Sunday, July 25, 2010

I Do

Mr. and Mrs. Chris and Kari Snyder
I feel compelled to talk about weddings. After all, it is wedding season. Plus, my brother just got married, so it will suffice to say that ceremonies of unity have been on my mind a lot lately. My brother's wedding can be summed up in one word — perfect. The ceremony was beautifully spectacular and the reception was wildly fun. Every aspect of the wedding was exceptional, and, most importantly, the love between the bride and the groom was evident. Numerous guests stated that it was the best wedding they had ever attended; it was the type of wedding that could make even the most commitment-phobic individuals trade their inhibitions for a walk down the aisle. Yes, the wedding of Chris Snyder and Kari Reichard was perfect. It was the type of wedding in which the bride and the groom say "I do," and mean it; they mean they are in this thing for better or for worse, for richer, for poorer, in sickness and in health. They mean forever.

But forever is a really long time, and forever is not for everyone. Cameron Diaz recently expressed this sentiment in an interview with UK's Stylist magazine.
"I think the biggest misconception in our society is that we're supposed to meet the one when we're 18 and we're supposed to get married to them and love them for the rest of our lives. Bullshit. Who would want to be with the same person for 80 years? Why not break it up a little bit?"
That is an interesting concept, Cameron. I totally agree.

Like I said, forever is not for everyone. Forever is for some people. For instance, I do think forever is for Chris and Kari. I think they will grow old together and celebrate their 50th wedding anniversary surrounded by family and friends, and I think that is beautiful. However, I also think it would be beautiful for a person to experience the mind-blowing rush of new love at the ripe old age of 75.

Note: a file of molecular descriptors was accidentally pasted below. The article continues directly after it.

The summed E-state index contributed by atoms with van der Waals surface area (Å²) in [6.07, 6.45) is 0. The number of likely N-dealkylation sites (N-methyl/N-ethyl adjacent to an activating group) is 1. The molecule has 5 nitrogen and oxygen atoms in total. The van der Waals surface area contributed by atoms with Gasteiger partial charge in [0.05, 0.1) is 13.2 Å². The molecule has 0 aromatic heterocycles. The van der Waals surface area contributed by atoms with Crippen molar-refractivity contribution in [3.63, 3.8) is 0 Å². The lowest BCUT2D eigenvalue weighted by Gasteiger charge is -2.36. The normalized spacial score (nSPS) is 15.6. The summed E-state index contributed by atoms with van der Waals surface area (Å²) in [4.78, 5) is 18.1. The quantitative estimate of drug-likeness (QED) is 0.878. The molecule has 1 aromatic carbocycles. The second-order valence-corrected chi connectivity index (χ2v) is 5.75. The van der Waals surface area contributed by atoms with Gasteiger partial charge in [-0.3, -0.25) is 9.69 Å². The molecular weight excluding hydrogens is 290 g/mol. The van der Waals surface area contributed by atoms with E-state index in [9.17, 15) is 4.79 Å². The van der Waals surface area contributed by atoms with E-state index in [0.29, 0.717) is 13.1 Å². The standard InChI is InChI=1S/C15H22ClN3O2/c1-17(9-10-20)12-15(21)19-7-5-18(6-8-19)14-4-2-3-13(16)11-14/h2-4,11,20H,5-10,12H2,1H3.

Love is supposed to be fun, and words like "until death do us part" only make love scary.

So my advice is this: fall in love. Fall in love and stay in love, or fall in love and fall out of love and then fall in love again. Do whatever you want with your forever; spend it with The One or divide it amongst The Few. Do not get caught up in society's "rules" on marriage, just get caught up in love.

As for me, I do want to fall in love and have a perfect wedding like my brother's.

In fact, I want to do this at least five times.

Weddings are way too much fun to have just one.

Saturday, July 3, 2010

The Runner's High

Last week, I felt compelled to run five miles. I run on a (mostly) daily basis. However, I usually log a consistent three miles per workout. On that particular Tuesday, I felt it necessary to increase my mileage; I needed to escape.

Yes, running is my escape. I have not done, nor do I ever plan on doing, hard drugs. But I like getting high — from running. To me, running is a drug, and I am totally addicted. Running certainly involves a level of physicality. However, running is also very much a mental thing. When I run my legs follow a monotonous pattern, yet my mind swirls across unknown depths; my feet go straight, yet my thoughts follow no semblance of a linear path.

As I run, I think myself through a million different scenarios and become inspired by countless observations and ideas. My brain wanders and wonders until I am in a completely different place, a euphoric land of bliss. Running gives me new perspective on my problems and worries. Running enlightens me to the possibilities of life; nothing can hold me down.

I think drugs do this too.

Sometimes, I run with a friend. I do this when I want to indulge in a shared experience of elation. Sometimes, I run alone. I do this when I need to break free from real world struggles.

This, again, seems drug-like.

I love running. I use it, abuse it, and rely on it to boost my mood. 

Running is a drug.

I hope the FDA never catches on.

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